4. Smooth out the inside of the keyhole with a file.

5. Place the keyhole cover over the hole and check if it is the right size. Keep on removing any excess book cover until the hole is the right size.

Step 7: Securing the Lock to a Piece of Wood

If you wanted to, you could just attach the lock directly to the book cover with some small nuts and screws. The problem with doing it like this is would would see the screw heads on the cover and I didn't want this. Plus I don't think the lock would be very secure. Instead, I decided to add the lock to a piece of wood which is then glued to the back of the front cover. It is also held in place by the screws that hold the keyhole in place.


1. Cut a small piece of wood. Make sure it fits inside the secret compartment correctly. I initially just cut a piece of wood without checking correctly and found out later that it was too long and touched one of the wooden sides. In the end I removed this piece of wood and rounded the ends to give it a better finish.

2. Place the lock onto the top of the wood and mark the position.

3. Make another template and place this onto the wood. The side of the lock that is going to be used should sit right on the edge of the wood.

4. Next drill a couple of holes in the wood where the keyhole is positioned.

5. Use a small chisel to remove the excess wood and file the inside to smooth out.

6. Lastly, screw the lock onto the wood with some screws and test to make sure that the key opens and closes the loick

Step 8: Add the Lock to the Book

As you have already made the keyhole in the book, positioning the lock mechanism is pretty straight forward.


1. Open the cover of the book.

2. Add some PVA or all purpose glue to the back of the wood.

3. Next place the piece of wood with the lock onto the back and align the key section with the keyhole in the cover.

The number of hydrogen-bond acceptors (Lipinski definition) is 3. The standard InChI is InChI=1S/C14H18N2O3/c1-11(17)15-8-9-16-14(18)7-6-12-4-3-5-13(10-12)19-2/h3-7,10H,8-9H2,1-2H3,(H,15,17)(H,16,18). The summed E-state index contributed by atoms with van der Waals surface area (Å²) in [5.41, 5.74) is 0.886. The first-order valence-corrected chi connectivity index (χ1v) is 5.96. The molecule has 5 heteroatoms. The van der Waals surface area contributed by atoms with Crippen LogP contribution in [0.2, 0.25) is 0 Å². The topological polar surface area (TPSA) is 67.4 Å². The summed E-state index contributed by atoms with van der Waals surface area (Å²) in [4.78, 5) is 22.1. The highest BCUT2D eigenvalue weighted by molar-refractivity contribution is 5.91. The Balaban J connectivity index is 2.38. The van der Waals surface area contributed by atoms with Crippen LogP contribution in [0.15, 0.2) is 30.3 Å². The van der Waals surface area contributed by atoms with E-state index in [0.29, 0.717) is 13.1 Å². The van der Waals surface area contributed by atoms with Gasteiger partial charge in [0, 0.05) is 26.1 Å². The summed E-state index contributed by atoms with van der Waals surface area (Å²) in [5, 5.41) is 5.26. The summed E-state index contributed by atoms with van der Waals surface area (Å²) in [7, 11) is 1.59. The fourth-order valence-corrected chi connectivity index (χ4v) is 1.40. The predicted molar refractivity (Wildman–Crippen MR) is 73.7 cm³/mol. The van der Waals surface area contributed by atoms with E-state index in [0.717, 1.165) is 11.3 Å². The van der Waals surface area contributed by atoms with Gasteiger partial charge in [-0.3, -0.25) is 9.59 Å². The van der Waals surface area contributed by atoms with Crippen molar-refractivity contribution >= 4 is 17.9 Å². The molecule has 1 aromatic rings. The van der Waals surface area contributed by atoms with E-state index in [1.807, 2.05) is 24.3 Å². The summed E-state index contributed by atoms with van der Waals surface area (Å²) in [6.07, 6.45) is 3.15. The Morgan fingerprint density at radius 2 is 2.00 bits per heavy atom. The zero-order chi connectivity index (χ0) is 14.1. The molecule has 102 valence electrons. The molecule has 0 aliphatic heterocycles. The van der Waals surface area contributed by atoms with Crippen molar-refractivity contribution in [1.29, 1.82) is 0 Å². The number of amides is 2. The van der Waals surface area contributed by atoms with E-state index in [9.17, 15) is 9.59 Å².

4. Add some weight to the top of the wood and leave to dry for a few hours

Step 9: Add the Keyhole Escutcheon (Cover) to the Book

To ensure the lock is properly secured to the book I used screws for the escutcheon that also went through the wood.


1. As the screws were a little larger than what was needed to secure the escutcheon, I had to make the holes a little larger with a drill.

2. Next, place the escutcheon on top of the keyhole in the book cover, mark and drill the holes.

3. Lastly, screw the screws into place.

That's it for the lock section, now it's time to make the hole so the lock can engage.

Step 10: Lock Hole and Gluing the Wood

Now you have attached the lock, you next need to make a notch in the wood side for the lock to engage into.

Lock Hole - Steps:

1. Close the front cover until just about closed. Mark on the wood where the lock hits the wood.

2. Remove the wood from the book and mark out where to make the notch.

3. With a saw cut down the sides and remove the rest of the wood with a chisel. File to make smooth.

4. Next place the wood back into the secret compartment, shut the front cover and try and lock the book. If you can't lock it then you will need to remove some more of the wood. Remove a little more and try again until the lock engages.

Gluing the Wood - Steps:
1. Add a generous amount of PVA glue to the bottom and side of each piece of wood and push into place.

2. Don't worry if there are any gaps etc as these will be covered later with the thin cardboard.

3. Leave to dry for 12 hours.

4. Once dry, test to make sure that the lock engages and the cover stays closed.

Step 11: Adding Felt and Paper to the Inside

This step isn't really necessary but I wanted to clean-up the inside a little.


1. First get your hands on some nice paper. I used a slightly thicker paper which is really more like thin cardboard.

2. Next bend it around the wood until you are happy with how it is sitting and all of the wood is hidden. As I mentioned though, this isn't really necessary, especially if the wood looks good enough.

3. Next, cut a piece of felt for the bottom of the compartment.

4. Lastly, glue everything in place and leave to dry.


Step 12: Done

That's it! You should now have your own secret book which locks. The last thing to do is to now work out where to hide the key!

If you have any questions or get stuck in any section, let me know in the comments and I'll try and help.

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    41 Discussions


    2 years ago

    I love this project, and cool looking book!

    As to the tedious part of the project, gluing each page, I wonder if it would also work to drill 4 or 6 holes, then glue in a plug, thus making the pages into one clump.

    1 reply

    Reply 10 hours ago

    It does, as do small screws of the right design. Clamp the book pages together first, close to the working edge, then drill holes slightly smaller than your screws (or old plugs -- BBQ skewers work well. Squeeze a small amount of glue into each hole, screw (or hammer, for plugs) into the paper slowly -- even clamped, the pages can be forced apart.